Since 2010, the o.b. manufacturing plant in Wuppertal, Germany, has also been drawing its electricity entirely from renewable sources. This and other targeted measures have reduced the absolute CO2 emissions there by 93% between 2010 and 2018.
Another of the company’s personal female hygiene brands, Carefree®, will remove dyes from the top sheet of its pantyliners by the end of 2020. The brand is also reducing the dimensions of its packaging, as well as switching from printed to brown shipment packaging in Europe, the Middle East and Africa—significantly reducing the amount of packaging materials used and saving 500 tons of paper per year.
Le Petit Marseillais®
Thirty years ago, French brand Le Petit Marseillais® kicked off its sustainability ambitions through the launch of eco-refills for its lotions, soaps and other products.
Last year, the brand launched its first organic certified shower gel, a sulfate-free formula made with 98% natural ingredients and packaged in 100% recyclable and refillable bottles.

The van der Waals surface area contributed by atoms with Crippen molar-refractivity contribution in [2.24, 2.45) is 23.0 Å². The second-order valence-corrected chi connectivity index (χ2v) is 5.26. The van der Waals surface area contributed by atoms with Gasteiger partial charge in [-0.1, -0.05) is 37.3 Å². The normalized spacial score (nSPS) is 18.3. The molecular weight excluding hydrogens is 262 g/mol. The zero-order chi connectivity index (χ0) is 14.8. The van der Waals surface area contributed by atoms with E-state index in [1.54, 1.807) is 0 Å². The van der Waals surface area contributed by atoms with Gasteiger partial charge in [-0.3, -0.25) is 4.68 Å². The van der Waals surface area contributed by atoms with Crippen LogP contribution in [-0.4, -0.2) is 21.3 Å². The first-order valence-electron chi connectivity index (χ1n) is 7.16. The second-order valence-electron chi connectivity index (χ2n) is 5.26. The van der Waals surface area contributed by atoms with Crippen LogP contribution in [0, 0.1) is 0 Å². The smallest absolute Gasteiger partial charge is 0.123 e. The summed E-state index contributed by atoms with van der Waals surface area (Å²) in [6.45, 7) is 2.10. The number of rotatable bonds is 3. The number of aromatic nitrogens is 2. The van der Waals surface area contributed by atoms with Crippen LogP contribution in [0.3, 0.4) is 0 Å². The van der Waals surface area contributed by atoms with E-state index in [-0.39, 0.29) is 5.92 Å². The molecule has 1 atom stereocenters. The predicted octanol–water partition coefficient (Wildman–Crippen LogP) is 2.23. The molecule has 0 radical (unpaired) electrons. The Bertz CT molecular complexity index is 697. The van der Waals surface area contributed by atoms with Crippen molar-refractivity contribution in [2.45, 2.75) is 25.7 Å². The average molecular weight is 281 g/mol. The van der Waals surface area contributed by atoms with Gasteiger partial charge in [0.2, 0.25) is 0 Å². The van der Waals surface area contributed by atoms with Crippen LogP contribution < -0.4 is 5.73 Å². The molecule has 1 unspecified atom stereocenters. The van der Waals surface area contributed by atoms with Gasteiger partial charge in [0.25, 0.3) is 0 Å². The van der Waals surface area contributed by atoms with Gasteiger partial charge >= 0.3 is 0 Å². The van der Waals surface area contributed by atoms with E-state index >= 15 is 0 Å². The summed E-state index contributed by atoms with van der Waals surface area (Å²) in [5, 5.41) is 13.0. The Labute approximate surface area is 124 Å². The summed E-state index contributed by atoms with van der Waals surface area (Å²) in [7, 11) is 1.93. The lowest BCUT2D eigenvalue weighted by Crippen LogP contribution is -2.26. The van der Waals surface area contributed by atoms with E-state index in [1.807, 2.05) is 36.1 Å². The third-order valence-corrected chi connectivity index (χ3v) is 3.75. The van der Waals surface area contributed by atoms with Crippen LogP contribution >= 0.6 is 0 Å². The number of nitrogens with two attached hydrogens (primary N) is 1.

Thanks to its long history of creating products with the earth in mind and supporting farmers—including helping fund efforts to conserve the Orchard of Alconis along France’s Mediterranean coast, home to the fruit trees that inspire some of the fragrances in Le Petit Marseillais—Le Petit Marsellais was just selected by French consumers as the most sustainable hygiene and beauty brand.
Recycling facilities tend to prefer clear plastic PET bottles, like those used for water and soda bottles, over colored PET bottles because they are easier to process.
In looking to shift to more sustainable bottles, the OGX team found creative ways to preserve the brand’s aesthetics while shifting to clear bottles. For example, since their launch in 2018, the OGX® Purifying+ Charcoal Detox Shampoo and Conditioner bottles were changed from black to clear, reducing the brand’s output of unrecyclable plastic in North America by more than 120,000 pounds.
“At Johnson & Johnson Consumer Health, we see protecting the environment as our responsibility,” Decker says. “What’s even more heartening is seeing how many of our employees are aligned to—and excited by—this mission. I have no doubt we’ll be able to make it happen.”